Letter to Our Clients - April 2013
Dear Clients and Friends:
As I write this at the end of March, major US stock market averages are at or near their all-time highs.
Or are they? And regardless, is this a cause for concern?
By the numbers, it is true the Dow Jones Industrial Average and the S&P 500 (both un-managed indexes which cannot be owned directly) are in record territory. But, if adjusted for inflation, these indexes are nowhere near their peaks in 2000 and 2007.
Even so, over the last 13 years it has seemed that whenever the stock markets reach new highs, they drop again. Why will not the same thing happen again?
Maybe it will and maybe it won’t. We will not know for sure for several years. Regardless, there are some points which should be considered.
Is the stock market dangerously high?
One of the most common ways to determine whether a stock, or an index, is “cheap” or “expensive” is to look at its Price/Earnings Ratio, called its P/E. (For example, a stock that has a trading value of $1 per share, and has $1 per share of earnings, has a P/E ratio of “1.” A stock trading at $100 per share, with $1 per share earnings, has a P/E of “100.” The lower the P/E, all things being equal, the better the value the stock should be.)
The long-term historical average P/E of the Dow and S&P 500 is between 14 to 17. In 2000 it was in the mid-30’s (at or near its all-time high), and in 2007 it was in the mid-20’s (definitely above average). Today it is about 15 to 17. (No two experts seem to agree on precisely how to measure P/E ratios, which is why it is prudent to use such wide ranges). In other words, today’s stock market values are at “normal” levels.
A second important consideration is the health of US companies. Looking at the S&P 500, which is basically the 500 largest domestic companies, profits are at record highs and estimated to be double what they were in 2000. Corporations are sitting on record amounts of cash and generally have very strong balance sheets. (This is one explanation for the high unemployment rate – why should corporations hire new employees when they are making so much money just doing what they are doing?)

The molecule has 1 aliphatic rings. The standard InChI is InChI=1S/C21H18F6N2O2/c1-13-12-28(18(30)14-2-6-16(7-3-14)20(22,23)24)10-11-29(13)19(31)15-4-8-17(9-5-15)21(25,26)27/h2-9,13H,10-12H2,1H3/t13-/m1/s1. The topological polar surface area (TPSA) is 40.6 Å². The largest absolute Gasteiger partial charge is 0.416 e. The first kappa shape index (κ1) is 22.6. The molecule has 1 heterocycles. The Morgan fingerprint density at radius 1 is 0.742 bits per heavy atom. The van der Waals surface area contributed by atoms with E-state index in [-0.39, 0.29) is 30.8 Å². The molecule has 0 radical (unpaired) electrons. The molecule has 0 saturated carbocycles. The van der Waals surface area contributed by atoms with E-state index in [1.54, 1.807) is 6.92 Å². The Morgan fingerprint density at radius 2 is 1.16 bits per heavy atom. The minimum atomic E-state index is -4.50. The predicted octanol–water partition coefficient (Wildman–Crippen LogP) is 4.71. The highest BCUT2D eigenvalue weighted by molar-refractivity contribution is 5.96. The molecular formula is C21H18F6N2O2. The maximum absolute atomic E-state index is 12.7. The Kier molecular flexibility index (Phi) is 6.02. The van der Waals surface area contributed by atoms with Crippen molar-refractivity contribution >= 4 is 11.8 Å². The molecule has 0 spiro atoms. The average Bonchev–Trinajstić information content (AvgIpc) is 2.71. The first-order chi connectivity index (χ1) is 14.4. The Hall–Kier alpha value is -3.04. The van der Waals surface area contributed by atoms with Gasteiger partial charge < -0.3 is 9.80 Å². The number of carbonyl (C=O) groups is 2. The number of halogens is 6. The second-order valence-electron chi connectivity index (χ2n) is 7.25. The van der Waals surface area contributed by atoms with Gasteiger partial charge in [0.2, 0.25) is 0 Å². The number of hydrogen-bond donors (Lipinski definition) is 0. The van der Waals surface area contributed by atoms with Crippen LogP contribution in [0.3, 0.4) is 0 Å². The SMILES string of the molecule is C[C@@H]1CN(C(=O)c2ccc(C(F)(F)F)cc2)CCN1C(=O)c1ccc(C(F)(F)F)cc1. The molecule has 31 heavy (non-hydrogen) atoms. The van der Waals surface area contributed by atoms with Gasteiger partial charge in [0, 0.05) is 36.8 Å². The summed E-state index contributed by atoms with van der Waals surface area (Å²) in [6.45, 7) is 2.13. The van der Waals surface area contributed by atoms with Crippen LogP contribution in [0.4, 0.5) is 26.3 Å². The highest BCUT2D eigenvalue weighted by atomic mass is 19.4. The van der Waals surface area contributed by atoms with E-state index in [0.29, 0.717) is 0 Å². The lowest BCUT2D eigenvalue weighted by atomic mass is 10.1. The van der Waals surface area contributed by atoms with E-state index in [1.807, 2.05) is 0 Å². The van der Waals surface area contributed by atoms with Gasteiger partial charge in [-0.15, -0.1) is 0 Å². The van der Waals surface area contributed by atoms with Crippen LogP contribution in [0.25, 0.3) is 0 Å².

Both of these factors are reasons why optimists say that the US stock market is not “over-valued,” why it is not in a bubble.
What about federal debt, or the Federal Reserve’s programs of pushing dollars into the US economy, or the non-discretionary federal spending (Social Security, Medicare, Medicaid)? Here is a roundabout answer.
Stock market performance is not based upon politics. It is based upon profitability. When businesses provide goods or services at a profit, investors in those companies are usually rewarded.
The challenge is that the stock markets usually make major moves before economic or profit trends are apparent. The stock market dropped in 2000 and 2007, well before the recessions actually began. The markets began to rise dramatically long before there was any evidence of hope for the US economy.
Investors who wait to invest until the “all-clear” sign has been lit, or who sell only when the “danger” sign is flashing, will constantly be buying high and selling low. No wonder they think the stock market is for crazy people!
There is no way to say what the stock market is telling us now. Personally I still think we are in that long-term “secular bear market” I discussed in my letter of January, 2011 (which can be viewed on our website under “Letters to Clients – Archives”). However, I also think the lows will not be as dramatic as 2000-2002 and 2007-2009, and the highs will be within the upper ranges of the last 13 years, plus or minus a bit.
What I think is not meant to be guidance. Investors need to review their accounts to see if they are aligned with their investment strategy. For example, if the plan was to have between 60% and 70% in the stock market, and now the accounts in aggregate are at 75% or 80% in the stock market, then we should make the adjustments necessary to bring the accounts back into balance.
Unfortunately, many people invest in the belief that the financial markets will behave in the future as they have in the recent past. For some that is a 12 month window. The market has been up for the last year, therefore it will be up for the next year, therefore it is safe to put more money into stocks and to buy more aggressive positions. For others, their recent history is the last 5 years or 13 years. For them the financial markets have delivered terrible returns, therefore it is never safe to have any (or much) money in the stock market. Neither approach is likely to generate investment “success,” because both approaches are a form of “timing.” We believe it is more prudent, safer, and more likely to generate success for investors to develop a philosophy or a strategy based on their situation and “risk tolerances,” and then adjust the portfolio to conform to that strategy. We think it unwise to change strategies based upon expectations of what will happen in the future.
As we balance portfolios between cash, bonds, stocks and “other,” here are some of the current issues which dominate portfolio management.